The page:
FIG. 2 shows a second battery assembly which is similar to the first assembly shown in FIG. 1, with corresponding elements being given the same reference numerals. The second battery assembly differs from the first in that an electronics/equipment module 5 is disposed within the pressure containment vessel 3. Thus in this case rather than terminals being provided on the exterior of the vessel 3, the electronics/equipment 5 which requires the power to be supplied by the cells 1 is disposed in the same pressure vessel as the cells 1. This arrangement serves to protect the electronics/equipment 5 from the environment without the provision of a separate vessel. However, such an arrangement is of course only practical where the electronics/equipment can operate under the pressure required to give the desired improvement in cell temperature tolerance. On the other hand there is the advantage that any other electrolyte based components in the electronics/equipment equally benefit from the increased pressure. In at least some instances the fluid chosen to provide pressure in the vessel 3 should be selected to avoid damage to silicon components—Nitrogen is a good choice in this regard.

FIG. 3 schematically shows a third battery assembly which is similar to the first two battery assemblies, again the same reference numerals are used to indicate corresponding elements. However, in this case, the cells 1 are provided in a vessel 3 a which is not a pressure containment vessel. Rather in this case the vessel 3 a is arranged to allow ambient pressure to act on the cells 1 within the casing 2. The suppression of electrolyte boiling and evaporation may thus be achieved without the need for a sealed pressurised vessel. However, such an assembly will be of limited application, at least in wells, because of the very high pressures which typically exist in the downhole environment. Where there is a very high ambient pressure, there is a risk that any small void in the battery could give rise to distortion or damage to the cell, battery or casing. Another possibility which is envisaged is using the ambient pressure in a more controlled way to apply pressure to the cells 1.

FIGS. 4 to 7 show, in more detail, a battery assembly of the type shown in FIG. 1. The assembly comprises three “double D” cell alkaline battery packs, each comprising two cells 1 and a casing 2. The cells 1 are wired to one another in the way shown in the wiring diagram of FIG. 6 and are housed in an aluminium tube (not shown). The aluminium tube containing the six cells 1 is itself housed in generally cylindrical steel pressure containment vessel 3.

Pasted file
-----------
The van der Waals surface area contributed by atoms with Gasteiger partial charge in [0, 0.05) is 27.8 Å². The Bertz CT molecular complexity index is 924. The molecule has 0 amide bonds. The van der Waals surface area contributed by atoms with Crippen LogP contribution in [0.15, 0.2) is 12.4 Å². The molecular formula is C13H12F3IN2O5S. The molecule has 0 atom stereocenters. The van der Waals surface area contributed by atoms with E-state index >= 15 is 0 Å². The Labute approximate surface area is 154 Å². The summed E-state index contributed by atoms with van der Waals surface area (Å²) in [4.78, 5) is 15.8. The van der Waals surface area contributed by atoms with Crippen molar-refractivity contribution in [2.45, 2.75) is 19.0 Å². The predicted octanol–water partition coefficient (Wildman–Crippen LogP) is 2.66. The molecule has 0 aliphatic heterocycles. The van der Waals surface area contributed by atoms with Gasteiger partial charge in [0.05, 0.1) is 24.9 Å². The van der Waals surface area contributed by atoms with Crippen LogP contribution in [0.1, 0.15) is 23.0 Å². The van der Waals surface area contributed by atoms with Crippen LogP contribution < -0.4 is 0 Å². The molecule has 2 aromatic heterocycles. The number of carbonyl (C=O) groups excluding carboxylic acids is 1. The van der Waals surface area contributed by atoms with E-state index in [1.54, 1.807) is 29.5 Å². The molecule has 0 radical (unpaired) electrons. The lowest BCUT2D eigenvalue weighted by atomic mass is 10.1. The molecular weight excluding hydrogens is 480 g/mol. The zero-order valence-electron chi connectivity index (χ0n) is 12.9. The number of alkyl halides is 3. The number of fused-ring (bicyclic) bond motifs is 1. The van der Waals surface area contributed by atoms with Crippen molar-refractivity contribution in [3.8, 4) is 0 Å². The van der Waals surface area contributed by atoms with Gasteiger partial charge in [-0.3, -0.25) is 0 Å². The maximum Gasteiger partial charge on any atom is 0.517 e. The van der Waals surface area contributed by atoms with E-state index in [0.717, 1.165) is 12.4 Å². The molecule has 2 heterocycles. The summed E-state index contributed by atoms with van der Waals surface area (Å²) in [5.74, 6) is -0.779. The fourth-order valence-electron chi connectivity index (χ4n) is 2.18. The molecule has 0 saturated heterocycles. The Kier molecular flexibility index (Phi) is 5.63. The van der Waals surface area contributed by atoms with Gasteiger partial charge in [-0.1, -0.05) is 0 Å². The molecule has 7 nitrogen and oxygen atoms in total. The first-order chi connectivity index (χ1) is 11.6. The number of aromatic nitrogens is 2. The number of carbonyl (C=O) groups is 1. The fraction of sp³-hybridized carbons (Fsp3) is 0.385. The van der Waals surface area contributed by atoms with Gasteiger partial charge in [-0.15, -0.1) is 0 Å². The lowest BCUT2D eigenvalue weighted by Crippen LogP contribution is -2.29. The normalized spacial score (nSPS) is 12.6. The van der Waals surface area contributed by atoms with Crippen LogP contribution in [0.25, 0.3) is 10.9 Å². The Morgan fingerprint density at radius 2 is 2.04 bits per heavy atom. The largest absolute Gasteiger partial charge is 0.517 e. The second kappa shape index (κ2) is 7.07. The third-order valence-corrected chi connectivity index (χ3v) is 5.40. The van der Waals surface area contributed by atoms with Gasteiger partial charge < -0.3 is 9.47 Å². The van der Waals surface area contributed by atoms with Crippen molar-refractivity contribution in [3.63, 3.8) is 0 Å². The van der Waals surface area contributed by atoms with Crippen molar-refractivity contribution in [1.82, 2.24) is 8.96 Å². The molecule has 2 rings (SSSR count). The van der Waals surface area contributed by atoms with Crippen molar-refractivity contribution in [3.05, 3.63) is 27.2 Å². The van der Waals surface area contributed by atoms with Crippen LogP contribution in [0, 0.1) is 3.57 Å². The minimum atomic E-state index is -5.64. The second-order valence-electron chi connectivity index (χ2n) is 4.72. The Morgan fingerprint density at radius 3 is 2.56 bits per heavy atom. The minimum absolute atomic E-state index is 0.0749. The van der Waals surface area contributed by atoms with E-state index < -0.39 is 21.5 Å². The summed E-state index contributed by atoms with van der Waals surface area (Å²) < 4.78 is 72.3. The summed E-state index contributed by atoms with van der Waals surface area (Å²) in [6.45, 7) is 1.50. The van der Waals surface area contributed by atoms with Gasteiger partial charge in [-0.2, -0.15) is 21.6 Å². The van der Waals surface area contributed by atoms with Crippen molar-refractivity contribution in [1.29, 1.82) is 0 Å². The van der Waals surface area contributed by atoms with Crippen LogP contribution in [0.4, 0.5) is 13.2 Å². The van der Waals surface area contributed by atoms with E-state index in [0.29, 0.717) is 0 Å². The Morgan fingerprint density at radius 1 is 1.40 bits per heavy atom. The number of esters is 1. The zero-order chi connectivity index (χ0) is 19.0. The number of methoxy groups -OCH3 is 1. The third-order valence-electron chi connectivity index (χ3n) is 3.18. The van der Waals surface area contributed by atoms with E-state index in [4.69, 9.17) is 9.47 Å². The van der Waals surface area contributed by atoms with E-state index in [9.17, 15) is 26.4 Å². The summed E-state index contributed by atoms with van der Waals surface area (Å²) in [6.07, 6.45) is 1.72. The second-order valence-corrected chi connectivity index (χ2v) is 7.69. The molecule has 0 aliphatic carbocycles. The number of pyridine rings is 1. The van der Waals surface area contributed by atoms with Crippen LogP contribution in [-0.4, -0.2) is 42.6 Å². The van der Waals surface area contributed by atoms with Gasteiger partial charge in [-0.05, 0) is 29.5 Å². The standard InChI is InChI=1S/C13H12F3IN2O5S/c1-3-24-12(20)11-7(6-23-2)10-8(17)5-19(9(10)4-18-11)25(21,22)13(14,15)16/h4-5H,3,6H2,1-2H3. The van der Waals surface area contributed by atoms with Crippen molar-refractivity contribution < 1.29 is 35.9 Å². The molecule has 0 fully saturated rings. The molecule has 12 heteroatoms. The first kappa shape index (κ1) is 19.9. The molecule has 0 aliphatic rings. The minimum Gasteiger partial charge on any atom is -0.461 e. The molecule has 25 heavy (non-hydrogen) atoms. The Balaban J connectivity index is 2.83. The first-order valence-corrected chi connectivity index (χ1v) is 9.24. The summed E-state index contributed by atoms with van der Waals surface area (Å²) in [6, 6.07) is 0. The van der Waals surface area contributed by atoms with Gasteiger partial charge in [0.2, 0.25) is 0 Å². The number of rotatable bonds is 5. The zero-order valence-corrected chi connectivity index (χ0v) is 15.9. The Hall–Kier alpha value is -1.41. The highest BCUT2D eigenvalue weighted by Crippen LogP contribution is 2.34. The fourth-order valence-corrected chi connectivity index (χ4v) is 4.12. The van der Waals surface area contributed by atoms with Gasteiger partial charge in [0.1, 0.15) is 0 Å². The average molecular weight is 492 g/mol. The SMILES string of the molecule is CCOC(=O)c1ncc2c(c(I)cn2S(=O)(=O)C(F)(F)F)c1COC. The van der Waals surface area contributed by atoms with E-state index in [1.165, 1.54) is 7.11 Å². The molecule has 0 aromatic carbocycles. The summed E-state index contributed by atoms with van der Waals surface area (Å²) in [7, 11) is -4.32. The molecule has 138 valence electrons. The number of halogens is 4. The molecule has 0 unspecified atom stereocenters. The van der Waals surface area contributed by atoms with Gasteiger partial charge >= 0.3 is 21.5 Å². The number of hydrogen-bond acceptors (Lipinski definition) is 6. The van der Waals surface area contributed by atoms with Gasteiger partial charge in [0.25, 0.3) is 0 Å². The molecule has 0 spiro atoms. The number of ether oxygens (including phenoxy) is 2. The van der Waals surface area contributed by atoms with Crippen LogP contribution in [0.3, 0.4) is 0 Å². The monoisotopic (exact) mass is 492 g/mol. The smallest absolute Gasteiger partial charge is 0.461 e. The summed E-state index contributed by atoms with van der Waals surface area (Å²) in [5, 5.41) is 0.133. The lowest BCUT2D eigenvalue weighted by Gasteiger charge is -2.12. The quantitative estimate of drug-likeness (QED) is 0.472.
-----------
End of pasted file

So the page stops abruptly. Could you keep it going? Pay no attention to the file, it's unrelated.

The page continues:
FIG. 7 shows an end view of part of the battery assembly. Seven terminal pins 4 are provided at each end of the battery assembly, one set of these pins can be seen in FIG. 7. The wiring of the cells 1, as shown in FIG. 6, is such that external connection can be made to the cells 1 via the appropriate pins 4.

In assembly of the battery assembly an end portion of the steel vessel 3 is removed and the aluminium tube containing the ready wired cells 1 is inserted. The end portion is then replaced and the air in the vessel is pressurised to the desired pressure of say 3 bar. A bi-directional seal is provided between the end portion and the remainder of the vessel 3 so that the desired pressure is retained in the vessel 3 whether the external pressure is lower (eg during assembly) or higher (eg in situ downhole) than the internal pressure.

Once assembled the battery assembly may be deployed and connected to the electronics/equipment which the cells 1 are to power.

Patent Citations
Cited PatentFiling datePublication dateApplicantTitle
US2622339 *May 16, 1949Dec 23, 1952Hewitt Jr John CBattery energized well instrument
US3514341May 31, 1968May 26, 1970Eagle Picher Ind IncBattery cell case with pressure equalizer
US3809581Sep 3, 1971May 7, 1974W HutchisonLong-term deep submergence battery power supply
US4012234 *Jul 14, 1975Mar 15, 1977Bunker Ramo CorporationWater activation and pressure equalization of electrochemical batteries
US4109062Sep 22, 1977Aug 22, 1978The United States Of America As Represented By The Secretary Of The NavySubmersible battery apparatus
US4189528Oct 30, 1978Feb 19, 1980The Continental Group, Inc.Power module assembly
US4738904Oct 14, 1986Apr 19, 1988Hughes Aircraft CompanyContinuous regeneration
US5360678Oct 19, 1992Nov 1, 1994Wilson Greatbatch Ltd.Batteries
US5441825Jan 24, 1994Aug 15, 1995Westinghouse Electric CorporationBattery electrode compression mechanism
US5670272Mar 31, 1994Sep 23, 1997Valence Technology, Inc.Wrapping with a layer of material under tension; compresses anode, cathode and electrolytes
US5786980Feb 2, 1996Jul 28, 1998Evans Capacitor Company, IncorporatedElectrical component package and packaged electrical component
US5876872 *Nov 8, 1996Mar 2, 1999Feezor; Michael D.Underwater rechargeable battery and method of manufacture
US6224997Apr 8, 1999May 1, 2001Nick PapadopoulosDownhole battery case
GB2009473A Title not available
JP2001148250A Title not available
WO1993018277A1Mar 12, 1993Sep 16, 1993Htc AsA tractor for advancing processing and measuring equipment in a borehole
WO1999005743A1Jul 23, 1998Feb 4, 1999Minnesota Mining & MfgPressure system and method for rechargeable thin-film electrochemical cells
WO2001091206A2May 16, 2001Nov 29, 2001Schlumberger Technology CorpFuel cell for downhole power systems
Non-Patent Citations
Reference
1International Search Report for PCT/GB02/04592 completed Jan. 23, 2003.
Classifications
U.S. Classification429/163, 429/6
International ClassificationH01M2/00, H01M6/50, E21B41/00, H01M14/00
Cooperative ClassificationH01M6/50, E21B41/0085
European ClassificationE21B41/00R
Legal Events
DateCodeEventDescription
Mar 1, 2012FPAYFee payment
Year of fee payment: 4
Aug 30, 2004ASAssignment
Owner name: EXPRO NORTH SEA LIMITED, UNITED KINGDOM
Free format text: ASSIGNMENT OF ASSIGNORS INTEREST;ASSIGNORS:HUDSON, STEVEN MARTIN;JOINSON, DANIEL;REEL/FRAME:015823/0996
Effective date: 20040505